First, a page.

DVD Release Date: April 28th, 2008

Transparent Keep Case
Chapters: 10

Release Information:
Studio:
Gaumont

 

Disc Size: 30,672,358,416 bytes

Feature Size: 22,082,267,136 bytes

Average Bitrate: 26.98 Mbps

Dual-layered Blu-ray MPEG-4 AVC Video 1080P

 

Edition Details:
• Featurette: L'essence Des Formes (45:48) documentary by Pierre-Henri Gibert - French no subtitles

• Bande-Annonce

Blu-ray Release Date: November 2nd, 2010
Standard
Blu-ray Case inside cardboard slipcase
Chapters: 12

Release Information:
Studio: Criterion

Disc Size: 47,741,390,394 bytes

Feature Size: 22,430,717,952 bytes

Average Bitrate: 25.93 Mbps

Dual-layered Blu-ray MPEG-4 AVC Video 1080P

Edition Details:

• “Bresson: Without a Trace,” a 1965 episode of the television program Cinéastes de notre temps in which the director gives his first on-camera interview (1:07:31)
• The Road to Bresson, a 1984 documentary featuring interviews with filmmakers Louis Malle, Paul Schrader, and Andrei Tarkovsky (56:22)
• The Essence of Forms, a documentary from 2010 in which collaborators and admirers of Bresson’s, including actor François Leterrier and director Bruno Dumont, share their thoughts about the director and his work (45:56)
• Functions of Film Sound, a new visual essay on the use of sound in A Man Escaped, with text by film scholars David Bordwell and Kristin Thompson (19:48)
• Trailer (3:10)
• New English subtitle translation
PLUS: A booklet featuring an essay by film scholar Tony Pipolo. 

Blu-ray Release Date: March 26th, 2013

Transparent
Blu-ray Case
Chapters: 17

Comments:

NOTE: The below Blu-ray captures were taken directly from the Blu-ray disc.

ADDITION: Criterion Region 'A' Blu-ray - (March 2013) - I find this an interesting comparison but it seems to boil, almost exclusively, down to contrast. I don't discount that Criterion may have performed some of their 'magic' and the slightly darker image looks much better to my eye. The superior black levels may bring up detail a notch. Surprisingly the Gaumont has the slightly better technicals. What I do note about the Criterion is s light amount of digital noise - not intrusive enough to complain about. Both transfers show the nice grain.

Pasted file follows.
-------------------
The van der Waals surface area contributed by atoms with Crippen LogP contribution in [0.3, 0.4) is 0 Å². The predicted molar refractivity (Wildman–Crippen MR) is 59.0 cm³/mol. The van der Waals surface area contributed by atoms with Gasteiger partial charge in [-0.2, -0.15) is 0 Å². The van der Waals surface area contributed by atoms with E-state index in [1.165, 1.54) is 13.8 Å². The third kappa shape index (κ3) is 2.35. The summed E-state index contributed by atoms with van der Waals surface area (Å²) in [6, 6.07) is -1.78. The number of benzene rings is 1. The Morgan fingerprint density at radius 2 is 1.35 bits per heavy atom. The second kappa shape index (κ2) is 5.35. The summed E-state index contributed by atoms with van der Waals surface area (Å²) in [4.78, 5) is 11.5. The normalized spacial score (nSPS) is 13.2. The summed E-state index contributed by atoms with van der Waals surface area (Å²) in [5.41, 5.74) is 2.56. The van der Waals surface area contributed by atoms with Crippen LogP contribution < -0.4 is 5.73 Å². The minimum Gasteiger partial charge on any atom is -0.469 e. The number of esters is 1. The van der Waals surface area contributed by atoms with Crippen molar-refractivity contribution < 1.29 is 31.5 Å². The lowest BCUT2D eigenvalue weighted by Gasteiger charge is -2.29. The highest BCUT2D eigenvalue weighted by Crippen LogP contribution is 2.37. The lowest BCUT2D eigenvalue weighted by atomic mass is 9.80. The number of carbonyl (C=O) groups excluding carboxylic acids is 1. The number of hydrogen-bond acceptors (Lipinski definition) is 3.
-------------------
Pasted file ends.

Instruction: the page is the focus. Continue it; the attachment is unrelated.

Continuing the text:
Criterion's audio is a lossless linear PCM mono track and may have a slightly superior high-end to the Gaumont's DTS-HD Master. The subtitle rendering is also marginally different - nothing appears lost in the translation.

Criterion stack their disc with some impressive extras. The “Bresson: Without a Trace” is a 1965 episode of the television program Cinéastes de notre temps in which the director gives his first on-camera interview. It runs over and hour and is conducted by Francois Weyergans, a young writer for Cahiers du cinema. The Road to Bresson is a 1984 documentary by Leo de Boer and Jurrien Rood featuring interviews with filmmakers Louis Malle, Paul Schrader, and Andrei Tarkovsky. It runs just shy of an hour and is both a primer on director Bresson's style and technique and an account of the Dutch filmmakers attempt to secure an interview with Bresson during the press tour for his film, L'Argent. Bresson fans will find this particularly appealing. The Essence of Forms is a documentary from 2010 in which collaborators and admirers of Bresson’s, including actor François Leterrier and director Bruno Dumont, cinematographers Pierre Lhomme and Emmanuel Machuel and script writer Genevieve Cortier share their thoughts about the director and his work. It runs 3/4 of an hour. Functions of Film Sound is a new visual essay on the use of sound in A Man Escaped, with text by film scholars David Bordwell and Kristin Thompson. It runs 20-minutes and is set to clips from A Man Escaped. There is a theatrical trailer and the package contains a liner notes booklet featuring an essay by film scholar Tony Pipolo.

The supplements have such tremendous value, and along with the improved contrast of the 1080P image - make this one of the most attractive releases of the year, IMO. Probably my favorite Bresson film soaked in post-presentation discussion. Absolutely our highest recommendation!